Advanced Powder Technology, Vol.30, No.12, 2868-2880, 2019
Tensile strength of cohesive powders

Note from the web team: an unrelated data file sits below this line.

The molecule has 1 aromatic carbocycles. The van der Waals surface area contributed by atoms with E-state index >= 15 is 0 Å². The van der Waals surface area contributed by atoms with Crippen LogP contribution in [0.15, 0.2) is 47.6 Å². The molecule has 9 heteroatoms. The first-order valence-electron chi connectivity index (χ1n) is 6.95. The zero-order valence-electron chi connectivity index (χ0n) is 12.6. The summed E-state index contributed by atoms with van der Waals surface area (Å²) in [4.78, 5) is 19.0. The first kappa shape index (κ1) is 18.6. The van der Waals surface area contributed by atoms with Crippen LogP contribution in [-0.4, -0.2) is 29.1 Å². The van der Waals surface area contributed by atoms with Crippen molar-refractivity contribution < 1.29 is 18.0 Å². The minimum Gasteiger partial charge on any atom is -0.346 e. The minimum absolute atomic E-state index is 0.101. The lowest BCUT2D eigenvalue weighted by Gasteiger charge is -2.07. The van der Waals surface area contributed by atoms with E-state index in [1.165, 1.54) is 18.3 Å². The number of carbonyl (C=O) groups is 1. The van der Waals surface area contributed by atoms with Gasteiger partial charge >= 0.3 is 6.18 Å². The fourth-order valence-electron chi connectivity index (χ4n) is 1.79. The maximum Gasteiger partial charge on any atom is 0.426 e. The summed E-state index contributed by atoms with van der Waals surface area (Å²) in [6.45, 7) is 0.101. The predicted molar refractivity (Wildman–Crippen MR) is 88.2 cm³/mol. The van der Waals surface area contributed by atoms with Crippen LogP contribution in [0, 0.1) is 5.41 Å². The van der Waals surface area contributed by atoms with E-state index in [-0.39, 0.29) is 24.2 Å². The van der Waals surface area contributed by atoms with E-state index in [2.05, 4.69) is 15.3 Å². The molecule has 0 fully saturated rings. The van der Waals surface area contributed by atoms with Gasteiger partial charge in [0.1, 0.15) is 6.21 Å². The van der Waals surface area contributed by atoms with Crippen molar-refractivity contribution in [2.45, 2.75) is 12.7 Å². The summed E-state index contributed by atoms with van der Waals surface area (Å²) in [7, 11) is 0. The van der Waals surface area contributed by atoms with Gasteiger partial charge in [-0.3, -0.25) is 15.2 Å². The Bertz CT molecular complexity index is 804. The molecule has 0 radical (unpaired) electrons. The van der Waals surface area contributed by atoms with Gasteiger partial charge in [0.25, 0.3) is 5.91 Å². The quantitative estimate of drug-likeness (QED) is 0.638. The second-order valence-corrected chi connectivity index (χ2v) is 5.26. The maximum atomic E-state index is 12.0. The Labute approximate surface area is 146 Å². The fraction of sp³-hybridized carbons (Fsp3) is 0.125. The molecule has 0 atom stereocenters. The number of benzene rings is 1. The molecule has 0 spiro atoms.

Measurement and prediction of cohesive powder behaviour related to flowability, flooding or arching in silos is found to be very challenging. Previous round robin  attempts with ring shear testers did not furnish reliable data and have shown considerable degrees of scatter and uncertainty in key measurements. Thus studies to build a reliable experimental database using reference materials are needed in order to evaluate the repeatability and effectiveness of shear testers and the adopted procedures. In this paper, we study the effect of particle size on the yield locus for different grades of limestone (calcium carbonate). We use the nonlinear Warren Spring equation to obtain the values of cohesion C, tensile strength T, and the shear index n. We recover linear (n = 1) yield loci for d(50) > 70 mu m with respectively small C and T, with consistent, finite macroscopic friction C/T = 0.7. With particle size decreasing below 70 mu m the response becomes more and more cohesive and non-linear (1 < n < 2). Then we compare the values of the parameters C; T and n obtained from two different shear testers (Schulze and Brookfield PFT). Both testers run at positive confining stresses (slightly different ranges) and give identical results for large fractions (weakly cohesive). For strongly cohesive samples, the PFT results are very similar to the ring shear tester, with slightly smaller values for T, C, and n. Further experiments with a variety of cohesive powders are needed to confirm or rebut this systematic difference the two testers display for cohesive powders. Finally, we compare the (extrapolated) values of T with a direct, transverse measurement running at negative stresses, using the Ajax tensile tester, and found a very good agreement, which validates the Warren Spring equation for negative stresses. (C) 2019 The Society of Powder Technology Japan. Published by Elsevier B.V. and The Society of Powder Technology Japan. This is an open access article under the CC BY-NC-ND license (http://creativecommons.org/licenses/by-nc-nd/4.0/).